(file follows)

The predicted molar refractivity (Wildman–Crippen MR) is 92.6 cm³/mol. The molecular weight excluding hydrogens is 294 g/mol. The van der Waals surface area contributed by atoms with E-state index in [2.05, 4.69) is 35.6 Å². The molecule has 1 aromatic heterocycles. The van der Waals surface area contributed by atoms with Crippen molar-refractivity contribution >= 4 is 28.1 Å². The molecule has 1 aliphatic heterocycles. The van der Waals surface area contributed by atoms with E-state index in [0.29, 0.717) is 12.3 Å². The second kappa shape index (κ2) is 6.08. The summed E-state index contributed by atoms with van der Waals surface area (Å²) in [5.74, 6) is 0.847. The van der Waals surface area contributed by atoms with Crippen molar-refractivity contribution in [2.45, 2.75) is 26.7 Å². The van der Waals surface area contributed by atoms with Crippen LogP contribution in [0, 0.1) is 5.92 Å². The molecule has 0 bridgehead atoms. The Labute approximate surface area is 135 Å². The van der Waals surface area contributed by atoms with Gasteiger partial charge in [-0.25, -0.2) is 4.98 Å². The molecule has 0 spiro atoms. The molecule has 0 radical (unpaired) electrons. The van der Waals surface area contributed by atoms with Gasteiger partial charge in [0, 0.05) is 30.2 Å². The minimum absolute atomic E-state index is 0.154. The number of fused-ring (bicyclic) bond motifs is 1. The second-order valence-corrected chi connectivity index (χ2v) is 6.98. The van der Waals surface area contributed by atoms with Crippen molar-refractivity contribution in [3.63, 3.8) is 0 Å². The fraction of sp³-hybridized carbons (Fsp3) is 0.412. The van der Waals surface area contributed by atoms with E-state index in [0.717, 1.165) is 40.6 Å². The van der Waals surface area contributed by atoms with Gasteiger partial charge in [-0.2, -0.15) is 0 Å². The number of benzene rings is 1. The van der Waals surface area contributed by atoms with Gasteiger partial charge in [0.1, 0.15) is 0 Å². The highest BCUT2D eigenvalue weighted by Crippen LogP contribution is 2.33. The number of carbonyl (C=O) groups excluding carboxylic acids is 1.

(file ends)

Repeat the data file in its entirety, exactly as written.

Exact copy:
The predicted molar refractivity (Wildman–Crippen MR) is 92.6 cm³/mol. The molecular weight excluding hydrogens is 294 g/mol. The van der Waals surface area contributed by atoms with E-state index in [2.05, 4.69) is 35.6 Å². The molecule has 1 aromatic heterocycles. The van der Waals surface area contributed by atoms with Crippen molar-refractivity contribution >= 4 is 28.1 Å². The molecule has 1 aliphatic heterocycles. The van der Waals surface area contributed by atoms with E-state index in [0.29, 0.717) is 12.3 Å². The second kappa shape index (κ2) is 6.08. The summed E-state index contributed by atoms with van der Waals surface area (Å²) in [5.74, 6) is 0.847. The van der Waals surface area contributed by atoms with Crippen molar-refractivity contribution in [2.45, 2.75) is 26.7 Å². The van der Waals surface area contributed by atoms with Crippen LogP contribution in [0, 0.1) is 5.92 Å². The molecule has 0 bridgehead atoms. The Labute approximate surface area is 135 Å². The van der Waals surface area contributed by atoms with Gasteiger partial charge in [-0.25, -0.2) is 4.98 Å². The molecule has 0 spiro atoms. The molecule has 0 radical (unpaired) electrons. The van der Waals surface area contributed by atoms with Gasteiger partial charge in [0, 0.05) is 30.2 Å². The minimum absolute atomic E-state index is 0.154. The number of fused-ring (bicyclic) bond motifs is 1. The second-order valence-corrected chi connectivity index (χ2v) is 6.98. The van der Waals surface area contributed by atoms with Crippen molar-refractivity contribution in [3.63, 3.8) is 0 Å². The fraction of sp³-hybridized carbons (Fsp3) is 0.412. The van der Waals surface area contributed by atoms with E-state index in [0.717, 1.165) is 40.6 Å². The van der Waals surface area contributed by atoms with Gasteiger partial charge in [-0.2, -0.15) is 0 Å². The number of benzene rings is 1. The van der Waals surface area contributed by atoms with Gasteiger partial charge in [0.1, 0.15) is 0 Å². The highest BCUT2D eigenvalue weighted by Crippen LogP contribution is 2.33. The number of carbonyl (C=O) groups excluding carboxylic acids is 1.